Determining What to Audit
A high-quality and transparent annual audit plan is critical for meeting the mission of the Denver Auditor’s Office. Developing the plan is an ongoing process, conducted by assembling ideas from a variety of sources, examining a broad range of City activities, and then assessing risk factors in tandem with some additional considerations. By evaluating potential audits from a variety of perspectives, the Auditor’s Office seeks to provide widespread audit coverage both in terms of the types of audits performed and the entities assessed. This approach results in a diverse list of departments, programs, activities, and contracts that are examined to determine the extent to which they are operating efficiently, effectively, and in accordance with program or contract requirements.
In developing a list of potential audits, ideas come from a variety of sources:
- Assessments of operations and controls derived from previous internal and external audits, including independent audits of the City’s Comprehensive Annual Financial Report (CAFR), the audit of federal compliance, and audit management letters;
- Input from the community, elected officials, Audit Committee members, operational management, and staff;
- Benchmarking against the audit priorities of other governmental entities;
- Consideration of current local events, financial conditions, major capital projects, and public policy issues; and
- Established industry risk-assessment criteria, including from the U.S. Government Accountability Office and the Institute of Internal Auditors.
A robust audit plan will assess a broad range of City activities, including:
- Organizational units within a City agency, such as a division or a department;
- Individual City programs and activities;
- Transaction cycles or processes that affect more than one City function or department, such as contract procurement and purchasing, cash handling, human resources, and/or information technology;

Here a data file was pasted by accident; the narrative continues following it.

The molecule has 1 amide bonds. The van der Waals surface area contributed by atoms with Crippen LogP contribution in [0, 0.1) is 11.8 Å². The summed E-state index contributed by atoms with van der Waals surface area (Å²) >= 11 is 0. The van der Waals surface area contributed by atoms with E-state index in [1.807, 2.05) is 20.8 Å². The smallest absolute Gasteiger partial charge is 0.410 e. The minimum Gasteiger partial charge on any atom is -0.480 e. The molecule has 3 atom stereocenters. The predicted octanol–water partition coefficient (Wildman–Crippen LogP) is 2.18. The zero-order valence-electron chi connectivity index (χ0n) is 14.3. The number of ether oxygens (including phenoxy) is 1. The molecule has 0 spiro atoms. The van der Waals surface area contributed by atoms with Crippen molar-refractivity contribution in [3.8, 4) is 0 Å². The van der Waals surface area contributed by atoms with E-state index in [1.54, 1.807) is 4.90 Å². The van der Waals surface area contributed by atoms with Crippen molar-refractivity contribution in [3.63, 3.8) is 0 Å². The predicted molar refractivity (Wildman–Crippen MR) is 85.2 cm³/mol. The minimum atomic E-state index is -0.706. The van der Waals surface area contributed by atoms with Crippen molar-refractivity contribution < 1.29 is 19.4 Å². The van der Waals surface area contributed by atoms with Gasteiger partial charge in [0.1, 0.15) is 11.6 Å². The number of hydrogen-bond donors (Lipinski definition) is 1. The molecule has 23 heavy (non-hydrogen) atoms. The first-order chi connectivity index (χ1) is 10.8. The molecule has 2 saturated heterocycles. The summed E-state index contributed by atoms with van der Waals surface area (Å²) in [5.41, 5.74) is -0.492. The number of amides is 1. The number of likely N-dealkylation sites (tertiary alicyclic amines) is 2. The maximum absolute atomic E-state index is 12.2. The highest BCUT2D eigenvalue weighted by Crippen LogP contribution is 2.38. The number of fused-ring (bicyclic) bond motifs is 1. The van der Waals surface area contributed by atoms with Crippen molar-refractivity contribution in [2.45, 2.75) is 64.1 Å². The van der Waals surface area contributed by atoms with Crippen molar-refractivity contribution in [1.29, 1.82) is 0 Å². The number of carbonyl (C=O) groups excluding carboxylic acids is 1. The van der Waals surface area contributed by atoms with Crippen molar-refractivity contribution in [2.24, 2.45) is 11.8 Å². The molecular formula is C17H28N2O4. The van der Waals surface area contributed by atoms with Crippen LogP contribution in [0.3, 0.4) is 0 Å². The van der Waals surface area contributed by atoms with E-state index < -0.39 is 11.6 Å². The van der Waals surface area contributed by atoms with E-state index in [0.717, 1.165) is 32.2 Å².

- Individual financial statement accounts and transactional areas, such as capital assets, leave liability, accounts payable, and payroll;
- City functions that operate similarly to for-profit entities, such as Denver International Airport and the Golf Enterprise Fund; and
- Contracts and agreements between the City and third parties.
Potential audits are identified and prioritized using a risk-based approach by examining a variety of factors that may expose the City to fraud, misappropriation of funds, liability, or reputational harm.
Accordingly, risk factors are assessed by reviewing:
- Size of department, program, activity, or contract
- Size of budget
- Compliance and regulations
- Pending or recent legislation
- Complexity of transactions
- Fiscal sustainability
- Critical IT systems, including hardware and software
- Management accountability
- Quality of internal control system
- Age of program, operation, or contract
- Audit history
- Public health and safety
- Critical infrastructure
- Short-term and long-term strategic risks
- Related litigation
- Relevant case law
- Emerging risk areas
Risk factors are periodically evaluated and modified as necessary. In tandem with risk-based considerations, some additional considerations also provide practical guidance in determining which audits to pursue. First and foremost, resource constraints within the Auditor’s Office inherently limit the amount of audit work performed in one year. Furthermore, deference is given to the unique interests and responsibilities of the Auditor as an elected official and the risks the Auditor identifies as a priority to serve the interests of the City and its people. After the plan is finalized, new information may come to light; situations, initiatives, priorities, and risks within the City may change. The flexible nature of the audit plan as a living document provides the discretion to change course when it is in the best interest of the City.
The Auditor’s Office extends its gratitude and appreciation to the Mayor’s Office, the City Council, the Audit Committee, members of the city’s operational management, and members of the general public for providing input on the 2017 Audit Plan and for supporting the general mission of our Office throughout the year.